Okay, hold on! Not so fast. We haven’t gotten to the part where I explain why myths like these are so dangerous yet. And sure, of course, I’m going to implore you to do something, but don’t you want to know what that is before you decide not to do it? I mean, you can always ignore my imploration. You’ve no doubt done so before.
If you have, you’re in good company. I practice all kinds of mental contortionism to ignore my own advice! So what do you say?
Still with me? Good.
So what is it about these myths that are nothing alike that makes them so dangerous? It comes down to one thing. Though it is for different reasons, they both teach us that we don’t need to take action.
The myth of the noble savage lets us believe the institutions that maintain our democracies are unnecessary. We don’t need to protect the freedom of our press, our judiciary and the independence of our different branches of government. Instead, we should dismantle them. Nature will sort us out. It always has in the past.
Though we now know that it hasn’t.
As for the relentless march of progress, it makes us believe that liberal democracies are inevitable. So we have to do nothing to defend them. Why should we? Nothing can stop progress!
But then, we understand now that isn’t true either.
In effect, both of these ideas have at their heart a belief in magic. In the case of the noble savage, it’s a magical belief that humans are inherently good, peace loving and kind. The thing is, they’re not. They can be taught to be these things. Look at the rising awareness of animal welfare, for example. At the same time, they can as easily learn to be murders and conquerors. Most of our innate impulses are selfish. Morality is, for the most part, a set of learned behavior to control those impulses.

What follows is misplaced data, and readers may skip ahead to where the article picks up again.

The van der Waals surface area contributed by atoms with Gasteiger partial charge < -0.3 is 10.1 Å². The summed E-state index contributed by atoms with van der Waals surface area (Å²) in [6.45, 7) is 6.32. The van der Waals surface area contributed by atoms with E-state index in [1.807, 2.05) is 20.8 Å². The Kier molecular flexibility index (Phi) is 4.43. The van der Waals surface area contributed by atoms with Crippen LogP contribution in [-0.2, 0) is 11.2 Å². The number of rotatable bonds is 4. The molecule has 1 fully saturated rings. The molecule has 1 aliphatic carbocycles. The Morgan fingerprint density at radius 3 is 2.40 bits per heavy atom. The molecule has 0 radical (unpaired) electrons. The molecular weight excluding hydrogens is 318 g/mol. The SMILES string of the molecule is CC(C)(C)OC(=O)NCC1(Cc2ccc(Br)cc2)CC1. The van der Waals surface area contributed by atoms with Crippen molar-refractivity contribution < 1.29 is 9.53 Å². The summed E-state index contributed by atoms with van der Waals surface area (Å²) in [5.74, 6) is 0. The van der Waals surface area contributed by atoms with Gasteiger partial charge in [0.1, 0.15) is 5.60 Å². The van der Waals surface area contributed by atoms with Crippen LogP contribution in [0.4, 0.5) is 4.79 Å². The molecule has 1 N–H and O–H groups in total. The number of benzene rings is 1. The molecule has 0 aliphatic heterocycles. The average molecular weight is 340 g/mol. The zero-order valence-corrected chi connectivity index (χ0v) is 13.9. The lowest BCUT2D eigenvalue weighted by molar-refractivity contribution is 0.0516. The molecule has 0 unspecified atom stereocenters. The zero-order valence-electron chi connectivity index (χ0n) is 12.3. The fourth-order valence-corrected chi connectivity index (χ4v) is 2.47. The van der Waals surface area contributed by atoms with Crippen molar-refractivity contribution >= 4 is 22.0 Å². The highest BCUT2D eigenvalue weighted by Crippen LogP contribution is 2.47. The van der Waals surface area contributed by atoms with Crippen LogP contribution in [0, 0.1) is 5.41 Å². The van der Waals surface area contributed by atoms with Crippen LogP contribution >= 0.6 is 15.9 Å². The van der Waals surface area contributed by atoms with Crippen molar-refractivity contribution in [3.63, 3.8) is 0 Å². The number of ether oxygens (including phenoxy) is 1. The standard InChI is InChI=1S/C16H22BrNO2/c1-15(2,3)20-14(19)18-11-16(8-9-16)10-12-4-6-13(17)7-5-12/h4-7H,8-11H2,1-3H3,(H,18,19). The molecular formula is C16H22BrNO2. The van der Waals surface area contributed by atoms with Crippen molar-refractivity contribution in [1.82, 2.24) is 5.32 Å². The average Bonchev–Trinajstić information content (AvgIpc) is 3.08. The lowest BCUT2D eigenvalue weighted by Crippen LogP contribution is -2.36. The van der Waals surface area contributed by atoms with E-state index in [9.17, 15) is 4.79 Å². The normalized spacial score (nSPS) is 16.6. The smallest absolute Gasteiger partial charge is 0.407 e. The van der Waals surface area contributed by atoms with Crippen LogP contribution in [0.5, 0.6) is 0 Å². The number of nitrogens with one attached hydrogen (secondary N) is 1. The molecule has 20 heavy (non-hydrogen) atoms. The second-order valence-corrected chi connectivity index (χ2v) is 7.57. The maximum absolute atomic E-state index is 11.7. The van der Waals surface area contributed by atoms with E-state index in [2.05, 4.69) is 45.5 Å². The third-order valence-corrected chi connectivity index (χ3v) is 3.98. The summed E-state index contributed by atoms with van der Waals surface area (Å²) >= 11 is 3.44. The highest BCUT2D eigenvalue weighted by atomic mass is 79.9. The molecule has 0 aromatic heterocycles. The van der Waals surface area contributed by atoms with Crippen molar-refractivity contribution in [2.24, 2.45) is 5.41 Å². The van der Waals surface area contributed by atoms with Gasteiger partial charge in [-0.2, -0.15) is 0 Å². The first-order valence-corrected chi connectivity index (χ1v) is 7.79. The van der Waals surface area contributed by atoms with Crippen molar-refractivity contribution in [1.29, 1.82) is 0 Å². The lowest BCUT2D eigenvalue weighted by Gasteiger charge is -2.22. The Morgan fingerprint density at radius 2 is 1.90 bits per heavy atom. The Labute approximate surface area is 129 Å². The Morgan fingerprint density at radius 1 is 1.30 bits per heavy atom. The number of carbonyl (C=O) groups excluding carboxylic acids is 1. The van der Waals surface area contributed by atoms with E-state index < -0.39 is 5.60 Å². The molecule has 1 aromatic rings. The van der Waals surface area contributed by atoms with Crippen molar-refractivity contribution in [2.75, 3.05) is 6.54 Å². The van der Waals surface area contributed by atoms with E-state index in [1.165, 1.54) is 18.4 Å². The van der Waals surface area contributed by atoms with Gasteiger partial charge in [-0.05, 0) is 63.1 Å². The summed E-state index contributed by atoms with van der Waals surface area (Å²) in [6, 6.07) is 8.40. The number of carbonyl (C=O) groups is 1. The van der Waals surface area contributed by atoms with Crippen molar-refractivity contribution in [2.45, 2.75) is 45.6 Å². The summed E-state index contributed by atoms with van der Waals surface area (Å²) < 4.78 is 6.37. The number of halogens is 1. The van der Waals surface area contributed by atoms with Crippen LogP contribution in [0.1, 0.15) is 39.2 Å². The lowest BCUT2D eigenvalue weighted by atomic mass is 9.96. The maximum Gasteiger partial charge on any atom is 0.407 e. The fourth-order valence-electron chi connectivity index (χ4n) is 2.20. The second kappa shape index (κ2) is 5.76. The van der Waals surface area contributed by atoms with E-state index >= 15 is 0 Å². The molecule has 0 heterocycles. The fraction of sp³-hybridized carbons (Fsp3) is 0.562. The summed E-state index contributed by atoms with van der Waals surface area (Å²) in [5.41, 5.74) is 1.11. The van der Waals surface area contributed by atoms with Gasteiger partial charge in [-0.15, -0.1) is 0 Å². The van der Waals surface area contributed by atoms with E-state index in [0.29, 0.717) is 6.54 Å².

In the case of the relentless march of progress, the magical belief resides in the institutions – that they are and will remain. But that’s not the case either. They were built by men and women and they can as easily be dismantled by men and women. What’s more, when they’re not there, they are hard to put in place.
The truth of that can be found in the Arab Spring. Then, more than half a dozen countries experienced democratic uprisings. Only one of them, Tunisia, really got anywhere. In places like Egypt and Libya, the situation today is much worse.
Similarly, the democracies that came out of the 1989 fall of communism have also had a great deal of trouble. Some of those countries, like Poland and Hungary, the government is attacking the foundations of democracy. In other countries, there is series corruption. And then, of course, there is Ukraine.
In fact, democracies are not all that stable. They only last about 200 years. Generally a strongman takes power. This can happen through invasion or election. They then erode the institutions of democracy.
The reason that often happens is that people come to think of democracy as unimportant or take it for granted. That’s what the myth of the noble savage and the relentless march of progress lead to. This, in turn, makes them no longer think of democratic participation as a duty. That’s something we can already see with people voting in ever decreasing numbers.
When that happens, it becomes easier and easier for motivated groups who do not form the majority to high-jack the democratic process. After all, the fewer people vote, the more powerful each vote becomes. And of course, the leader who they put in control will have the motivation to undermine democracy and disenfranchise voters. That’s the most likely way they get to stay in power.